Moin, everyone! It is officially one week until my favorite holiday: Thanksgiving. On Monday, the girls at worked turned to me and said, “We’ve been thinking about it, and we think we should all celebrate Thanksgiving. It’s soon, right?” “Yes,” I replied, somewhat surprised, “It’s next Thursday.” “It’s important, right?” they continued. “Yes,” I said, “It’s probably my favorite holiday.” They all smiled and said “Well, then, we have to do something.” I was so touched. I also think I have had incredible luck with colleagues this year, since they are clearly awesome.
This exchange got me to thinking. What is it about Thanksgiving? What are the traditions? Why is it so enjoyable? I have decided to dedicate my blog entries over the next week to Thanksgiving. For my readers who do not celebrate Thanksgiving, I hope this series of entries will provide you with some insight into the holiday. For those of you who do, maybe it will help you think about your own traditions. I would also love to hear about your own traditions and experiences. Feel free to share!
The Torture Pictures
Photos might not top everyone’s list of Thanksgiving traditions, but if you are in my family, you know what’s happening after dinner: the torture pictures.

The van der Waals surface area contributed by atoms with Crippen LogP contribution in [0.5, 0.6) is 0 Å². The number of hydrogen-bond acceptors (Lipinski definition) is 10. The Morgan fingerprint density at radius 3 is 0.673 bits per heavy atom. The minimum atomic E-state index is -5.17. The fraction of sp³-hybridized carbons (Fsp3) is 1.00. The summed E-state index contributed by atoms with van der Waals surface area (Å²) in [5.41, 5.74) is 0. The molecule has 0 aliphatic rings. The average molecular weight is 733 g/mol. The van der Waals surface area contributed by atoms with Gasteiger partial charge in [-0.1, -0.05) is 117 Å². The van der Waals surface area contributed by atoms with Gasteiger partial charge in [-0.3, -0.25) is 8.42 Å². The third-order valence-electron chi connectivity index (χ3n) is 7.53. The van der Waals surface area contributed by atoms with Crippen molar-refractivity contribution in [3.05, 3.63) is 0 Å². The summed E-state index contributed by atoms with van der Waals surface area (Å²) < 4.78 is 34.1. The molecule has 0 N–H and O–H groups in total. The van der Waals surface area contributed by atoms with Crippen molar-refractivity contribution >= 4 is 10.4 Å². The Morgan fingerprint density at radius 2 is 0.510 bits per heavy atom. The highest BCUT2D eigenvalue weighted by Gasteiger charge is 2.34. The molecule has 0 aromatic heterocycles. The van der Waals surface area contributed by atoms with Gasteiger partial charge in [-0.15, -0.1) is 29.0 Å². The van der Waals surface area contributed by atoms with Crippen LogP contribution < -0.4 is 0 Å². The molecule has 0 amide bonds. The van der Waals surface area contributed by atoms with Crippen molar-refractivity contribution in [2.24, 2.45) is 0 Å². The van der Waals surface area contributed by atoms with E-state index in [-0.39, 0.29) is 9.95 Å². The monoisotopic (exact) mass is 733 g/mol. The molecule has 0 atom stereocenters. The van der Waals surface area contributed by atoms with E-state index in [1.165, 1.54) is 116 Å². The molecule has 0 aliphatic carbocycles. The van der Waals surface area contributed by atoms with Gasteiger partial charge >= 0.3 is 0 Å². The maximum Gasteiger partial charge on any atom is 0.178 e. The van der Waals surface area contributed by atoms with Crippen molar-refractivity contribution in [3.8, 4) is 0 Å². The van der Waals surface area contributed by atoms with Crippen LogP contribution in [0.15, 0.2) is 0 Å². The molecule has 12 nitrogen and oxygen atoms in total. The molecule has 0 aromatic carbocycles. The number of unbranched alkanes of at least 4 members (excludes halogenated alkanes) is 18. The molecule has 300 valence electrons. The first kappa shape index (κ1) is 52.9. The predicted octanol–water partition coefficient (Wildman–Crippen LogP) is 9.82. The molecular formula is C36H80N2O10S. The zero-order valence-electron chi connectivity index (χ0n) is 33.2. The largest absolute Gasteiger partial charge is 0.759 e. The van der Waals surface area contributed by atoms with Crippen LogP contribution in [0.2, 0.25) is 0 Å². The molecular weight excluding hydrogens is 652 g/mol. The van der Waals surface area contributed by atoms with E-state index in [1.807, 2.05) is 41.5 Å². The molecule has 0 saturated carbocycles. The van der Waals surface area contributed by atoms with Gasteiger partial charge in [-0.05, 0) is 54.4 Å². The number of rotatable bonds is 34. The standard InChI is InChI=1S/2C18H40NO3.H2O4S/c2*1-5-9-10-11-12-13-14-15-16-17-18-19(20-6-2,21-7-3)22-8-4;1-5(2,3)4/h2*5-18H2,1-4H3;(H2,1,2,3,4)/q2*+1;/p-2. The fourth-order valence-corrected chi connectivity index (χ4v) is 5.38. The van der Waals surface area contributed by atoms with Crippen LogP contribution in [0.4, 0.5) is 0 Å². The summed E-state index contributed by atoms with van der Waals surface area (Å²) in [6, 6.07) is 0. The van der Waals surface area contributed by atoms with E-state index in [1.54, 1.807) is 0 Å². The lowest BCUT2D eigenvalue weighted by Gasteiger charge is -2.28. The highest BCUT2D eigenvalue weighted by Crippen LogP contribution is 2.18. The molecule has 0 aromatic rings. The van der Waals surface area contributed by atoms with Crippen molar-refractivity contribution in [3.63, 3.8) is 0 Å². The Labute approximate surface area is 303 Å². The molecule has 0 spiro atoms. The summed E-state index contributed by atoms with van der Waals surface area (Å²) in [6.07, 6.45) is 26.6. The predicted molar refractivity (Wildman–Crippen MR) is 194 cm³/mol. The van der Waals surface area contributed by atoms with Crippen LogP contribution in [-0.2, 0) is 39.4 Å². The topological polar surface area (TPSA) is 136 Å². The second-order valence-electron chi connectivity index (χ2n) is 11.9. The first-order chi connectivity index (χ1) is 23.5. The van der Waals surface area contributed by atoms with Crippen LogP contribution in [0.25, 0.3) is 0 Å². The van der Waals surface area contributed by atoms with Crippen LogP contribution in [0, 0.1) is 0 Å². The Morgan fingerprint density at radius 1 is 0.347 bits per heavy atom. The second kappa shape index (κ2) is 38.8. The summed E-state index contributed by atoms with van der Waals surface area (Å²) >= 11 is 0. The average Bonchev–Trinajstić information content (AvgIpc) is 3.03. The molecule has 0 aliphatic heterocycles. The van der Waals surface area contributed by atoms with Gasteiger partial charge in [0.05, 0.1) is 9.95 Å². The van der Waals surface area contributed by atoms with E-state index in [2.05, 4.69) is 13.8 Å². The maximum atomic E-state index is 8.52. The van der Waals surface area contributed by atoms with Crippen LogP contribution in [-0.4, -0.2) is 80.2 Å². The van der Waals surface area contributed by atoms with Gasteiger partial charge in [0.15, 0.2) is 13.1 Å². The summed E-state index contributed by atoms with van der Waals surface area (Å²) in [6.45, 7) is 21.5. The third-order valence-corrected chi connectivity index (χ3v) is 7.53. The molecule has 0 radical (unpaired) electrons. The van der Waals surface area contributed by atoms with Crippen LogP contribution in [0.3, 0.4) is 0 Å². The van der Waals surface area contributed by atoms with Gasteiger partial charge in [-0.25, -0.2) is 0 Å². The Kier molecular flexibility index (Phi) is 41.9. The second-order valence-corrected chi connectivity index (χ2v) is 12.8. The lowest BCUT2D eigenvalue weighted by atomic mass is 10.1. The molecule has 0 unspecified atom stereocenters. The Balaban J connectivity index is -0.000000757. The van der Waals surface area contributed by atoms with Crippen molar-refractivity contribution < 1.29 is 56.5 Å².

In 1993, my mom had the great idea to send out photos of my sisters and me in the Christmas cards. She wanted something that looked cozy and festive. Since we were all wearing our favorite sweaters (I’m not kidding.) for Thanksgiving dinner, that was when the photos happened. Everyone loved the receiving the photographs so much in their Christmas cards, and thus a tradition was born.
I was ten years old in this first photo; Leigh Anne and Lauren were nine, and Heather was one and a half. As you can see, my mom timed this perfectly so that every grueling moment of puberty would be captured and distributed to everyone we knew in the years to come. One of my aunts has the photo framed. She simply puts the new one over last year’s photo. If you open the frame, it’s a veritable flip-book of questionable fashions, bad haircuts, experimental make-up and, later, ex-boyfriends.
The photos also serve as a visual archive of how my family has changed over the years. The next seven photos were all taken at my grandmother’s house, which was where we had Thanksgiving dinner every year. After my parents divorced, the setting changed. A few years later, the four of us were lucky to welcome our two step-sisters to the photo, along with reluctant boyfriends, and eventually my nieces and nephews. At that point, we decided to move to a group photo. Some of us are missing from photos, because we have moved too far away or are spending a year abroad. In 2009, we took the first photo without my mother, but with extended family. We all groan when the cameras appear after dinner, but I think we would all be sad to see the tradition ever stop.
This year, we could have a first: Heather is the only one of us whose entire life has been captured in the Thanksgiving Torture Photos. Her baby is due on November 27th, but if she goes early, we could have the first photo with two full generations in it. It would also be the first ever Thanksgiving photo taken in a birthing center.